The central conceit of Antiviral, the first feature from Brandon Cronenberg, David’s son, is a nifty one: Celebrity culture has reached such a nauseating apex that people are now paying to share the diseases and eat the putty-colored muscle cells of the rich and famous. Of course, true celebrity is global, but Cronenberg, who also scripted the film, confines us to the world of Syd March (Caleb Landry Jones), a salesman and expert researcher for a clinic that specializes in injecting people with the diseases of their idols. In effect, Cronenberg has crafted a wild, untamed world but here he refuses to leave the house.
This isn’t to say that Syd’s issues aren’t fascinating and involving. At the clinic, Syd’s best sellers come from the body of Hannah Geist (Sarah Gadon), who is constantly held up in some anonymous hotel room. Being both a technician and a scientist, Syd does a lot of experimenting at home on a homemade unit used to render the specific disease non-contagious; in other words, he patents the diseases. But this meddling is what causes him to contract the same disease that is killing Geist, which puts Syd on the hunt for a cure but also labels him, as one slick thug phrases it, a “commodity.”
It’s a marvelously caustic narrative invention, and it suggests a vast world of moral corrosion, to say nothing of the monumental shifts in medical ethics, technology, law, and public health that carve out this world. But Cronenberg seemingly has no interest in it, other than using it to discuss the corporate culture that comes with such outrageous advancements. Indeed, Cronenberg labors his film with the bureaucratic ins-and-outs and duplicitous backroom deals carried out by the clinics that do the injections, turning the whole thing into a kind of brooding espionage picture.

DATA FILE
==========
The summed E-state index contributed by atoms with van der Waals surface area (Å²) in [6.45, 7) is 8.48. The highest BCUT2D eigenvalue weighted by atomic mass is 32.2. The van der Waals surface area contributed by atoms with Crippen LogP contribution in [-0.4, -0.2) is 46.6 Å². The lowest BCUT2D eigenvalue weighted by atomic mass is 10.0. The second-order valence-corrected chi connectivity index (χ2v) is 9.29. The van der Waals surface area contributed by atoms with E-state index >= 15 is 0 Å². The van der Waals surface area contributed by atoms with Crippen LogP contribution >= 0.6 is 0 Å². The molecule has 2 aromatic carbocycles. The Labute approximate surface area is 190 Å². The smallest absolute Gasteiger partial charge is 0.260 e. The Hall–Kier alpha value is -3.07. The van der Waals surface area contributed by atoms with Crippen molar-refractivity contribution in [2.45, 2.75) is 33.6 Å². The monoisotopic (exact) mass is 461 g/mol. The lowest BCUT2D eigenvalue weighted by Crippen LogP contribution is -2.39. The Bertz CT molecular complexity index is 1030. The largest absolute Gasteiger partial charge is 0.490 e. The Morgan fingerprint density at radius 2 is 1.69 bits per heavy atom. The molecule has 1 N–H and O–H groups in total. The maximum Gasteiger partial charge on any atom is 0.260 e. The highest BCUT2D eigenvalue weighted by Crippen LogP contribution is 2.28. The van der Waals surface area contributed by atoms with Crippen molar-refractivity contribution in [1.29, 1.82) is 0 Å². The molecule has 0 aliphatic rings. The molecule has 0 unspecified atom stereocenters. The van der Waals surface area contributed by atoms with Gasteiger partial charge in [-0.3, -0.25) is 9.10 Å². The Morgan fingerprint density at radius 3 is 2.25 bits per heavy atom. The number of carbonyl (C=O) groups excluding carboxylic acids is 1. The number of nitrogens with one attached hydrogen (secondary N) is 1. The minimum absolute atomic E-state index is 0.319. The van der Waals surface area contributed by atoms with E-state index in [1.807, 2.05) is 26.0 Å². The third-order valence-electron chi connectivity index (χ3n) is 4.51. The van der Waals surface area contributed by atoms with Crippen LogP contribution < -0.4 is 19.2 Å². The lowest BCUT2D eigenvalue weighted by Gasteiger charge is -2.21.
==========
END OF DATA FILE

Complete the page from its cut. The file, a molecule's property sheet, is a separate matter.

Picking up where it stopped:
Densely plotted with betrayals, Antiviral highlights Cronenberg’s abilities as a writer far more than his visual acumen. Yes, the film sounds suspiciously like a project that might have surfaced in his father’s brasher days, but Cronenberg shows a distinct taste for alienation and moral weakness that are of his own, which helps forgive the practical effects that look yanked directly from his dad’s work with Rick Baker. His subject is messy, both morally and literally, and yet his direction renders the material near antiseptic, tidy and compact. That being said, the film offers a somber allegory for young Cronenberg’s first foray into feature filmmaking, as Syd ultimately abandons the company run by his paternalistic boss, only to find himself working for a similar company with a far more flexible set of ethics.
One of the film’s most memorable images is of a video advertisement starring a middle-aged woman, highlighting her potently red herpes sores, preaching the clinic’s work. It’s one of the few times we see the physical component of disease; most of the rest is left to our imagination completely. As a filmmaker, his interest remains largely focused on the effects of capitalism on the continued commodity of the self, taken to radical, physical lengths, but his viewpoint is of a complacent conspirator, a fellow obsessive only passive-aggressively agitated by the social and corporate climate that would allow for his satirical conceit. Syd’s would-be rebellion from this sick world is rendered toothless, largely because Cronenberg spends most of his film discussing how cool and complex the rules are, and how to break them.